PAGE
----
Use this URL to cite or link to this record in EThOS: http://ethos.bl.uk/OrderDetails.do?uin=uk.bl.ethos.705633
Title: We were there: the women of the Maze and Long Kesh Prison : collaborative filmmaking in transitional Northern Ireland
Author: Aguiar, Laura Santos Lopes de
ISNI:       0000 0004 6060 9344
Awarding Body: Queen's University Belfast
Current Institution: Queen's University Belfast
Date of Award: 2017
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Abstract:
This research is concerned with the power imbalance between filmmakers and participants and with exploring filmic strategies to challenge gender stereotypes often found in war films. I adopt a practice-led methodology which consists of editing and screening the 60-minute documentary film We Were There, in collaboration with the Prisons Memory Archive and its participants, and of writing a critical reflection of this process. The findings show that sharing authorship and authority with participants offer them control over the creation and re-contextualisation of their stories and turn them into active agents in the meaning-making process. As a result, this collaborative framework can potentially minimise risks such as re-traumatisation or misrepresentation, offer a sense of validation and acknowledgment of people’s life experiences and present different learning opportunities for participants. For filmmakers, working collaboratively with participants enables the creation of an ethical, transparent research and that contains adequate representation of people’s life stories. This is paramount in places where people have been over-researched and misrepresented, such as Northern Ireland. However, collaborative frameworks also have limitations: they can be more time-consuming than firstly presumed, can blur roles because of the close relationships and may not necessarily guarantee an equal sharing of tasks. The findings also demonstrate that when women have the opportunity to frame their own stories through a collaborative media project and when this project has a sensitivity to gender, the gap between media representations and women’s plural lived experiences are more likely to be addressed on screen and in off-screen discussions. This research offers two original contributions: it proposes an ethical and sensitive model of filmmaking/research where all parties involved in it invest in and are rewarded by the process; and brings to the public a relatively unknown multi-faceted portrayal of the women’s experiences of the Maze and Long Kesh Prison.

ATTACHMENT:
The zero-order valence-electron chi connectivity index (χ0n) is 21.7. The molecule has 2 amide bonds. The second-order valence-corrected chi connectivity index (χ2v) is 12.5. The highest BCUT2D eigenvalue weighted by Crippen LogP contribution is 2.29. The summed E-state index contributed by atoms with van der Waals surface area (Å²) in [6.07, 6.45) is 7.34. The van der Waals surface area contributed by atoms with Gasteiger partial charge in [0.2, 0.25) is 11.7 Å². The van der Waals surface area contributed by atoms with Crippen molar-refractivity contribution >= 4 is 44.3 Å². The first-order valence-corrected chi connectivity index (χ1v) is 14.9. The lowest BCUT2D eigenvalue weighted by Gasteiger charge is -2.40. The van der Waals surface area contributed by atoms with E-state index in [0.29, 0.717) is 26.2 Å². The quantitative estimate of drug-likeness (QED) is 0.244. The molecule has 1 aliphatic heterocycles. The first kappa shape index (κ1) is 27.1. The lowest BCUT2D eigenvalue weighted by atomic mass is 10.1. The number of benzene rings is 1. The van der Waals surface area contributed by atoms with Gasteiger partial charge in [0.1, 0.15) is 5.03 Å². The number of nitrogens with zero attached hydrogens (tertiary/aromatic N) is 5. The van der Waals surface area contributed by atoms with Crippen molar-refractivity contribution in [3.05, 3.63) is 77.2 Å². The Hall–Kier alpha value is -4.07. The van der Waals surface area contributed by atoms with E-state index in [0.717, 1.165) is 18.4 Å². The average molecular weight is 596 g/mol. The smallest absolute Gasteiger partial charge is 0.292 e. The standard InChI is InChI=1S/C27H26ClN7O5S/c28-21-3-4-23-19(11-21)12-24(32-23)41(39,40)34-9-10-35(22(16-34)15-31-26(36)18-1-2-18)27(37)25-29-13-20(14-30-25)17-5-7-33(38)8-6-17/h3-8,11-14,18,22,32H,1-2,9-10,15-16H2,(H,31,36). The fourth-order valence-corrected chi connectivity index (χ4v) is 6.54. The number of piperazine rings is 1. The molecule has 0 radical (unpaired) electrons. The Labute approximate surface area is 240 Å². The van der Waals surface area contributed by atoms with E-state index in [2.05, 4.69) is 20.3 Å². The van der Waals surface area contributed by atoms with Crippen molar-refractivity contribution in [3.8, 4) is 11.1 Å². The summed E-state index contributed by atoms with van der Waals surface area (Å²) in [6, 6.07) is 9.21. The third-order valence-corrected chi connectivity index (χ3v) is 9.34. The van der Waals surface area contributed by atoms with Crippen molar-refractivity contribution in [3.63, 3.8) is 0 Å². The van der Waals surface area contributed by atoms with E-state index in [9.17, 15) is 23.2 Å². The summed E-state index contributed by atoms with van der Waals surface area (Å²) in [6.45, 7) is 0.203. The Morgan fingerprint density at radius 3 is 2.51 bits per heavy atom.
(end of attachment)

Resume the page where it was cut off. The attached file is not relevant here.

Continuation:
Supervisor: Not available Sponsor: Not available
Qualification Name: Thesis (Ph.D.) Qualification Level: Doctoral
EThOS ID: uk.bl.ethos.705633  DOI: Not available
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